Use this URL to cite or link to this record in EThOS: https://ethos.bl.uk/OrderDetails.do?uin=uk.bl.ethos.749512
Title: Assessing the use of photorealistic and computer simulated landscapes to understand the cumulative landscape and visual impacts of onshore wind turbines
Author: Meade, Keelan
ISNI:       0000 0004 7233 8940
Awarding Body: University of Sheffield
Current Institution: University of Sheffield
Date of Award: 2018
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Abstract:
There has been considerable research into issues around the social acceptance and visual impact of wind farms. However, relatively little is known about the factors that contribute to the cumulative landscape and visual impacts (CLVI) of wind turbines. With the continued growth of onshore wind power in the UK, understanding the CLVI of wind power developments is increasingly important. The majority of research which has studied the landscape and visual impact of wind turbines has used static photomontages. Some researchers have suggested that computer simulations should be used for research, as well as interactive design and planning. However, little if any research has been done which objectively assesses the validity of using these simulations. This thesis set out to address these methodological and theoretical gaps in the literature. Chapters 3 and 4 present two studies that were carried out to assess physiological responses to videos of wind turbines in a real-world and computer-simulated landscape (created using Sketchup and Google Earth). The findings showed that participants’ visual patterns were similar for the photorealistic and computer-simulated landscape, however the skin conductance response (SCR) data showed that affective responses were quite different. Given the different in affective response, these studies called into question the validity of using computer simulations to represent wind turbines in the landscape. Chapter 5 presents a study which attempted to examine whether the differences found in studies 1 and 2 were of any practical significance. As such, it sought to examine if there were any differences in preferences based on whether people were present with a photomontage or a computer simulation. The study also sought to better understand the factors that contribute to the CLVI of wind farm extensions. Results suggest that people’s preferences are not affected by whether they are presented with photomontages or computer simulations. The results also suggest that size, number, visual match, and turbine distribution are important factors in contributing to the visual impact of wind farm extensions. Collectively, the three studies illustrate novel methods for research into the CLVI of wind turbines. The studies also provide support for the use of computer simulations in research and interactive design and planning, as well as giving some insights into the factors that affect the CLVI of wind farm extensions.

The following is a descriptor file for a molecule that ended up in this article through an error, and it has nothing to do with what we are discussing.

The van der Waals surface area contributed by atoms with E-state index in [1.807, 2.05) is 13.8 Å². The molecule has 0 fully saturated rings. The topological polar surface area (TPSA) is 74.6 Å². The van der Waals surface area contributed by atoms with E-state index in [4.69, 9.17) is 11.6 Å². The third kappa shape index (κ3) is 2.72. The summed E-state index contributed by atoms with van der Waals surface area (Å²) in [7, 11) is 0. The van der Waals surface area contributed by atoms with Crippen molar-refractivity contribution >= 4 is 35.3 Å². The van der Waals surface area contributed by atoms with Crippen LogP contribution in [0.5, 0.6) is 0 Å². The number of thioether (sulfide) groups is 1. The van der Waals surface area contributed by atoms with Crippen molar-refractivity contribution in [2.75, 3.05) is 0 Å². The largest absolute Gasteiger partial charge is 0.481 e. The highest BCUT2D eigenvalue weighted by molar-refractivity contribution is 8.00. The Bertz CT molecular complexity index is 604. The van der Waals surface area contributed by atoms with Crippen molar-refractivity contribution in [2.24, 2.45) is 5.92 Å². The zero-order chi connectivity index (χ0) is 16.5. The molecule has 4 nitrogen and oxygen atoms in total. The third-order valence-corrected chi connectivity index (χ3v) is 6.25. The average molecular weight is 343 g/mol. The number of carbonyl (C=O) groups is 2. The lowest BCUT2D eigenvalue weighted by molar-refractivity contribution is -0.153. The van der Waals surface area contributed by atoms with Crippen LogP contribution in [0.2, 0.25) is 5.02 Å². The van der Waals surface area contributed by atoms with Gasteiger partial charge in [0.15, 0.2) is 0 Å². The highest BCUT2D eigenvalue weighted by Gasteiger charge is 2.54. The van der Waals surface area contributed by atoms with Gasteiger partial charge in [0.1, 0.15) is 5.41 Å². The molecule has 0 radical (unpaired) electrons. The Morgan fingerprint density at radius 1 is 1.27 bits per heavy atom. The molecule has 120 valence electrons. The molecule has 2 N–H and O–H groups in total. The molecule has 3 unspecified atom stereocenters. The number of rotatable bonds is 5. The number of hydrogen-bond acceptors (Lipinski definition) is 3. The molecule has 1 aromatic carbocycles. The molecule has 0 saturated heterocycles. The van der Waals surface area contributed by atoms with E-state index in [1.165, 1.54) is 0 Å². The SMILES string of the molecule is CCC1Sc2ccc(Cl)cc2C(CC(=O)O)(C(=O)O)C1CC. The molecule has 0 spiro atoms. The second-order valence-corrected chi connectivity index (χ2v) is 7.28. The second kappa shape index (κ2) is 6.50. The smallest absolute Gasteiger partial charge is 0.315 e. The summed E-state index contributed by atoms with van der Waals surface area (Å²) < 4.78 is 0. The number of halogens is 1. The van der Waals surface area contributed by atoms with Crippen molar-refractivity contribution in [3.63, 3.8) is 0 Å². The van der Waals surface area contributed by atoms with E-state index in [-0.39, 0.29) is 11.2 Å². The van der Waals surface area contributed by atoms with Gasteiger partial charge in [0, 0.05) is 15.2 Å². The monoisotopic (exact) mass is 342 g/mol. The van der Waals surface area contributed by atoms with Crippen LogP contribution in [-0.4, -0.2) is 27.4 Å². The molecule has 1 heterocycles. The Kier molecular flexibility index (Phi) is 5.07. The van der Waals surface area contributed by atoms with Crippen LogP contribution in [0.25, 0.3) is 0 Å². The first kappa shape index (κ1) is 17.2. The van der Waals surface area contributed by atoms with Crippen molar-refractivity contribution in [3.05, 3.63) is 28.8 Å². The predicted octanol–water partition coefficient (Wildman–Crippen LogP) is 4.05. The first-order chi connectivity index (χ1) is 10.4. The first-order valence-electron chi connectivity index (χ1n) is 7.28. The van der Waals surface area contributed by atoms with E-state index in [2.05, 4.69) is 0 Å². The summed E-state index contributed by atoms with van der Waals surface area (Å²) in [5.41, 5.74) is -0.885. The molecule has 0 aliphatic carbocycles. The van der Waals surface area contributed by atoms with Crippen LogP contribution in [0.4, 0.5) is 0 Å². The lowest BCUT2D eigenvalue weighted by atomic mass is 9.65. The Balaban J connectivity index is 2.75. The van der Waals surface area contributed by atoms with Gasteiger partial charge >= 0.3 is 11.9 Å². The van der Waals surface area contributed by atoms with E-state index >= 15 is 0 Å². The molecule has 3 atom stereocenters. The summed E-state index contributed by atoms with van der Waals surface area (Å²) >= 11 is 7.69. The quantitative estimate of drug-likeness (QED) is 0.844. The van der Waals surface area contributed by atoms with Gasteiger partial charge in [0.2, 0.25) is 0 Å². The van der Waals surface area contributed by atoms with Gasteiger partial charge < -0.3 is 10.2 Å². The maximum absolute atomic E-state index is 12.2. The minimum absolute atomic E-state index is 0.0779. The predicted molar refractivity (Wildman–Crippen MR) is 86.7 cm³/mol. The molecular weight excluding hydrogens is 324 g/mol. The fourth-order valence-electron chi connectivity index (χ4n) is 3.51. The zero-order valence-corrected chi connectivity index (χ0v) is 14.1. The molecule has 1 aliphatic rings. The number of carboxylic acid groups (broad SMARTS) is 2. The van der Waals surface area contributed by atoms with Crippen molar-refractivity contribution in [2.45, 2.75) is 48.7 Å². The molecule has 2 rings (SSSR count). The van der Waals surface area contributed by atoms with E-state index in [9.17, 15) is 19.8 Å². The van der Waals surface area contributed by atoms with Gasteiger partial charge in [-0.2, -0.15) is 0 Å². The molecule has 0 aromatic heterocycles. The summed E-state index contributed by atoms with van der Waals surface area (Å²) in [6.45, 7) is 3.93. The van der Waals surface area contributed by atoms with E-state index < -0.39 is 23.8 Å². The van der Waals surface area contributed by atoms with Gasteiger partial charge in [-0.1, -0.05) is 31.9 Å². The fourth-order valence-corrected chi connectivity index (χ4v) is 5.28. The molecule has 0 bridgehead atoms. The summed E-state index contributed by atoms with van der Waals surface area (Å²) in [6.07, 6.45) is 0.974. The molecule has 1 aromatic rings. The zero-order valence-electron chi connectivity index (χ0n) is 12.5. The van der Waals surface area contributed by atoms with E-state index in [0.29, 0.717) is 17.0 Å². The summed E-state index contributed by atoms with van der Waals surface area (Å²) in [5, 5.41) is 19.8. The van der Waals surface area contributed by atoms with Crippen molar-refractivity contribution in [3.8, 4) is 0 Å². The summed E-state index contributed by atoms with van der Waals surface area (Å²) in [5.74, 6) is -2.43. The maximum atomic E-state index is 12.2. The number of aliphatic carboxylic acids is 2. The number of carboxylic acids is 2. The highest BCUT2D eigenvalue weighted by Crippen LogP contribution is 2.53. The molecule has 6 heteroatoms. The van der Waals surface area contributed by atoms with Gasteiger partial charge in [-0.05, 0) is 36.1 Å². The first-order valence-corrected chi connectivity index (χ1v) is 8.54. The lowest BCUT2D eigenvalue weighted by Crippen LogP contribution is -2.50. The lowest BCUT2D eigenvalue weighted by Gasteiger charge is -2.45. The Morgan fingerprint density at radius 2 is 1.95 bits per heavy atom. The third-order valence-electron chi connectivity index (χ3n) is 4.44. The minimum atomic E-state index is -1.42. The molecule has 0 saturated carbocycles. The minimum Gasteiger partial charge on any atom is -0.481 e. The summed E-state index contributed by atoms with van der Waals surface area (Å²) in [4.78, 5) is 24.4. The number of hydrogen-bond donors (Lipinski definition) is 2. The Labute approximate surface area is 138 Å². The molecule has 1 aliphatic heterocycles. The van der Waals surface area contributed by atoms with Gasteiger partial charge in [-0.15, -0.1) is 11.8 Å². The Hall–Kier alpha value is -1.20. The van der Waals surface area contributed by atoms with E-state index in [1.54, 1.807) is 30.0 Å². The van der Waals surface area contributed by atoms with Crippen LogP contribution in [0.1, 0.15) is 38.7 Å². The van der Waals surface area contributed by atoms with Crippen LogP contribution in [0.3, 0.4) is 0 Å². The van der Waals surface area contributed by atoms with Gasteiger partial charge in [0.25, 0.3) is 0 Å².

Supervisor: Jones, Christopher ; Lange, Eckart Sponsor: Not available
Qualification Name: Thesis (Ph.D.) Qualification Level: Doctoral
EThOS ID: uk.bl.ethos.749512  DOI: Not available
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